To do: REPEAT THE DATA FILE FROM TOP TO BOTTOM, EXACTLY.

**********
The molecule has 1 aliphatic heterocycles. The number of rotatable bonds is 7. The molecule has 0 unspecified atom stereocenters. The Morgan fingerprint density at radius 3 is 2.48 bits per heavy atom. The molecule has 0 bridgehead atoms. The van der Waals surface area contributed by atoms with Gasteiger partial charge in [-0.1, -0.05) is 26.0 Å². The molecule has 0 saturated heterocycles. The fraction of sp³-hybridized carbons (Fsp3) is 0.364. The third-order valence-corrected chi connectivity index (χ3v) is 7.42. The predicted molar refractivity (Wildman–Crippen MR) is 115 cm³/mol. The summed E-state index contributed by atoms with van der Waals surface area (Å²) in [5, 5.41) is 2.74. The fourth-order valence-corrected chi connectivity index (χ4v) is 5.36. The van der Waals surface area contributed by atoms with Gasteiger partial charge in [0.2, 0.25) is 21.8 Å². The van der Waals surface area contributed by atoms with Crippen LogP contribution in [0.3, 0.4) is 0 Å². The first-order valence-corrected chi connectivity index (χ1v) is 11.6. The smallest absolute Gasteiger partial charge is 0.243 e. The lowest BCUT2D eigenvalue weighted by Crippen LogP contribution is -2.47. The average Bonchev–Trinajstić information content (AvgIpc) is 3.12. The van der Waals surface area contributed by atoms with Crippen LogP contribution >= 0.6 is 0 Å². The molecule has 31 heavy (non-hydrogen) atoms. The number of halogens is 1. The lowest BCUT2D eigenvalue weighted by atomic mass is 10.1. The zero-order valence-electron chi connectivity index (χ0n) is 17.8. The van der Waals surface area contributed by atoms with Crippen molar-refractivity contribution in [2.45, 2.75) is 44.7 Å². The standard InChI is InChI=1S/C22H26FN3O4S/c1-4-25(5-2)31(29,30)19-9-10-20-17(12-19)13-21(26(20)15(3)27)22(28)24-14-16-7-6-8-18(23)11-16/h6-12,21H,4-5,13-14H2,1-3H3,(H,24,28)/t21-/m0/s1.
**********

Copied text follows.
The molecule has 1 aliphatic heterocycles. The number of rotatable bonds is 7. The molecule has 0 unspecified atom stereocenters. The Morgan fingerprint density at radius 3 is 2.48 bits per heavy atom. The molecule has 0 bridgehead atoms. The van der Waals surface area contributed by atoms with Gasteiger partial charge in [-0.1, -0.05) is 26.0 Å². The molecule has 0 saturated heterocycles. The fraction of sp³-hybridized carbons (Fsp3) is 0.364. The third-order valence-corrected chi connectivity index (χ3v) is 7.42. The predicted molar refractivity (Wildman–Crippen MR) is 115 cm³/mol. The summed E-state index contributed by atoms with van der Waals surface area (Å²) in [5, 5.41) is 2.74. The fourth-order valence-corrected chi connectivity index (χ4v) is 5.36. The van der Waals surface area contributed by atoms with Gasteiger partial charge in [0.2, 0.25) is 21.8 Å². The van der Waals surface area contributed by atoms with Crippen LogP contribution in [0.3, 0.4) is 0 Å². The first-order valence-corrected chi connectivity index (χ1v) is 11.6. The smallest absolute Gasteiger partial charge is 0.243 e. The lowest BCUT2D eigenvalue weighted by Crippen LogP contribution is -2.47. The average Bonchev–Trinajstić information content (AvgIpc) is 3.12. The van der Waals surface area contributed by atoms with Crippen LogP contribution >= 0.6 is 0 Å². The molecule has 31 heavy (non-hydrogen) atoms. The number of halogens is 1. The lowest BCUT2D eigenvalue weighted by atomic mass is 10.1. The zero-order valence-electron chi connectivity index (χ0n) is 17.8. The van der Waals surface area contributed by atoms with Crippen molar-refractivity contribution in [2.45, 2.75) is 44.7 Å². The standard InChI is InChI=1S/C22H26FN3O4S/c1-4-25(5-2)31(29,30)19-9-10-20-17(12-19)13-21(26(20)15(3)27)22(28)24-14-16-7-6-8-18(23)11-16/h6-12,21H,4-5,13-14H2,1-3H3,(H,24,28)/t21-/m0/s1.